Characterization In The Buffyverse — ‘Buffy The Vampire Slayer’ Season 3 Wrap-Up

by Benjamin Hall

This is part of a bi-weekly series concerning the characterization of Buffyverse characters. The first installment in this series can be found here. Arguably the best place to begin reading this series is at the beginning, but that is up to each reader. As a reminder this column will cover major and some minor characters from the shows Buffy The Vampire Slayer (1997-2003) and Angel (1999-2004). Other Buffyverse media, such as the graphic novel Spike: Into The Light (2014) are not pertinent to this series. Also there will be no referencing real world events in this bi-weekly series.

This week wraps-up the examination of Buffy The Vampire Slayer Season 3. The following seasons will still be put under a figurative microscope, but I think it is important to examine where select characters are after each season. And as each concludes, we will also see who holds the titles of “most negative characterization” and “most positive characterization.” Also, in these wrap-ups, we will see who gets the most and least focus, respectively. Lastly, later wrap-ups will refer back to previous ones where appropriate.

(Warning of spoilers from this point on!)

(Trigger Warning for mentions of torture and toxic relationships!)

Buffy Summers (Sarah Michelle Gellar) both develops as a character and yet acts as a rubber band. She gets some new traits, but remains a sad teenager from the beginning of the season to the end. One of her new trait is her street smarts, seen when she finds a job while being an under-eighteen-year-old runaway (Season 3, Episode 1, ‘Anne’). She also, apparently, inspires her whole graduating class teams up to help her and her friends (Season 3, Episode 22, ‘Graduation Day: Part 2’). However, she never stops being an angsty teen thanks to the show’s focus on her and Angel’s (David Boreanaz) romance. Thus, by the end of the season — and despite certain developments — she remains lesser then she can be.

Faith (Eliza Dushku) goes from anti-hero to villain despite not having many appearances. She mostly acts as a example of what Buffy could become. Yet, she also exposes how Slayers are different from normal people. This is most obvious in her line about hungers post-slaying (Season 3, Episode 3, ‘Faith, Hope & Trick’). Finally, there is some lesbian subtext between her and Buffy in this season, but it never becomes text (Season 3, Episode 17, ‘Enemies’).

Angelus/Angel/Liam displays further evidence of being a toxic individual with or without his soul. One example: when he walks to Buffy’s house while Joyce Summers (Kristine Sutherland) thinks he is evil (Season 3, Episode 8, ’Lover’s Walk’). Also, his supposedly suffering possibly hundreds of years of torment in a hell dimension with little affect on his psychology or physiology is questionable. One would think he would at least have trouble remembering certain things. Thus, his recovery from inconsistent symptoms can come across as toxic behavior. Viewers also see his lack of control over his urges in various episodes (Season 3, Episode 10, ‘Amends’). There is also the fact that he continues to lie about Angelus and Angel being different individuals.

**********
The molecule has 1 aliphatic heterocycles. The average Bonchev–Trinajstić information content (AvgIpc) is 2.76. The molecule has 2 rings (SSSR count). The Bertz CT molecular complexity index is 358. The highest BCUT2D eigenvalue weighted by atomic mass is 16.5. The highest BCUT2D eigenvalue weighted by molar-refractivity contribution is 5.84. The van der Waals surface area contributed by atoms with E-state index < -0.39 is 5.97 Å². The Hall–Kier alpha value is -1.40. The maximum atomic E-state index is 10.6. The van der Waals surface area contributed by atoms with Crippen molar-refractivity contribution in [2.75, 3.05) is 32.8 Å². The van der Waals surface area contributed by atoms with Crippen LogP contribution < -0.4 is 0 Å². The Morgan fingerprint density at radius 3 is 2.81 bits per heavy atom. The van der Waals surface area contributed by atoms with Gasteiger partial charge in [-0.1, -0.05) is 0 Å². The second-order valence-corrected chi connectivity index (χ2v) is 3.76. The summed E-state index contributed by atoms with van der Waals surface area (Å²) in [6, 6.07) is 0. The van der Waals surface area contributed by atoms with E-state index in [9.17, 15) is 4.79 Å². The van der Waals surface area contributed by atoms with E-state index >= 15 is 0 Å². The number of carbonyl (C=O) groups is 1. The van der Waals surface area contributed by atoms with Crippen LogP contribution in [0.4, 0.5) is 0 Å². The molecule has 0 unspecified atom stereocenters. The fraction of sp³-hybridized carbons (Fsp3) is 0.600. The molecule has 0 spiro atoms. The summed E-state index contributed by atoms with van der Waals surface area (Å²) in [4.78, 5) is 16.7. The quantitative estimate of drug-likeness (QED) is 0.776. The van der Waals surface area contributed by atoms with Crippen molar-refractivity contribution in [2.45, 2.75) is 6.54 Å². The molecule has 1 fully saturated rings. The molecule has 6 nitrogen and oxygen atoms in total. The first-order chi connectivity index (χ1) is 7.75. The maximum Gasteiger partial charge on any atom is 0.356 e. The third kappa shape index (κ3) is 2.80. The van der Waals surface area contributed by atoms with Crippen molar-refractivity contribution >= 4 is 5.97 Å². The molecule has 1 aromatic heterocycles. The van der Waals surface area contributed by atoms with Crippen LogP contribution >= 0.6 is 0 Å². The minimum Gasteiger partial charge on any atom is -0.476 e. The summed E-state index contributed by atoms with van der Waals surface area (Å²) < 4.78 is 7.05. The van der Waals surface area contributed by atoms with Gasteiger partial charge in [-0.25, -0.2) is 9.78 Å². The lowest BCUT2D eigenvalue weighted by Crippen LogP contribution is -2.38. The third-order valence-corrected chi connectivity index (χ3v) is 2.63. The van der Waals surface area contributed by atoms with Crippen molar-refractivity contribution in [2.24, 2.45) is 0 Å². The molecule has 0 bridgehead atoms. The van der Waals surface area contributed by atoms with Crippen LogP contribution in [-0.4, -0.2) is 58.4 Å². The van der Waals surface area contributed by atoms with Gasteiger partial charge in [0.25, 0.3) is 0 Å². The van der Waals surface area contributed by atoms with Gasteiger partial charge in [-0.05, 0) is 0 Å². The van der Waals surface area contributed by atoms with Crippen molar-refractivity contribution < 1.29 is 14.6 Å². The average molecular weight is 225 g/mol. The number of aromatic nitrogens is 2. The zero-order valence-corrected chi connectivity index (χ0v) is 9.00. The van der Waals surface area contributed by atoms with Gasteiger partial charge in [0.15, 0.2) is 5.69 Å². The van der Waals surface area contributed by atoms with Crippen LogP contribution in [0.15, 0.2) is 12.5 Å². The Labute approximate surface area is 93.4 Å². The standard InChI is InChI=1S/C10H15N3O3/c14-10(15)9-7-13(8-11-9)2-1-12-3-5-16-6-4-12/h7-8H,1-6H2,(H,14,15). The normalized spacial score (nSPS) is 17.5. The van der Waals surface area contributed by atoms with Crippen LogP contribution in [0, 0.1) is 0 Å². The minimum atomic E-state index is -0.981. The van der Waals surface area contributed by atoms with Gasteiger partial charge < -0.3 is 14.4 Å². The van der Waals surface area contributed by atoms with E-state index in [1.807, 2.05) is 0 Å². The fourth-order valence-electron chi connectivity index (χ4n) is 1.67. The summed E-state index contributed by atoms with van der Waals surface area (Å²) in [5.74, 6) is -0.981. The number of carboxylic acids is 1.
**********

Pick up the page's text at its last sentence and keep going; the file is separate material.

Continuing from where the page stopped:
Angel also continues to lack proper and healthy communication with Buffy and others. One key example of this is how he breaks up with Buffy, but chooses a time before a big battle — which causes a near-deadly distraction for her and him (Season 3, Episode 20, ‘The Prom’ and Episode 21, ‘Graduation Day: Part 1’).

Rupert Giles/Ripper (Anthony Stewart Head) becomes a clear father figure for Buffy by the end of this season. Yet, he also comes across as a heel toward both her and her mother in two separate ways. In the case of the former, he drugs and lies to Buffy about her loss of powers (Season 3, Episode 12, ‘Helpless’). In Joyce’s case, he treats her musical choices as less than dirt which in turn is belittling her (Season 3, Episode 6, ‘Band Candy’). Viewers also get some more hints as to how dangerous Giles can become when he wants to be. Unfortunately, there are no realistic ramifications in relation to Angel’s return after torturing Giles (Season 2, Episode 22, ‘Becoming: Part 2’).

Wesley Wyndham-Pryce (Alexis Denisof) is a gag character. At least for the most part. He comes in to this franchise as an overconfident sad sack, yet he leaves this season with some level of actual experience. One very clear example of his growth is how he offers to help despite no longer working for Buffy or The Watcher’s Council. Finally, his failure of a romance with Cordelia Chase (Charisma Carpenter) allows him to start to become less stodgy and inept in that area of life.

Willow Rosenberg (Alyson Hannigan) starts to develop a confidence with magic. She also begins to rely on magic more than tech toward the end of the season. There are hints of her being bisexual via her vampiric doppelgänger’s visit (Season 3, Episode 16, ‘Doppelgängland’). This will never truly see exploration, though, except with her insisting she is a lesbian in the next several seasons. Unfortunately, she gets some negative characterization via her affair with Xander Harris (Nicholas Brendon), which also shows she is getting better at lying.

Anya/Anyanka (Emma Caulfield) may see her introduction in this season, but she lacks any firm characteristics that will continue to later seasons. Thus, there isn’t anything to say about her other than she has more investment in Xander than he does her.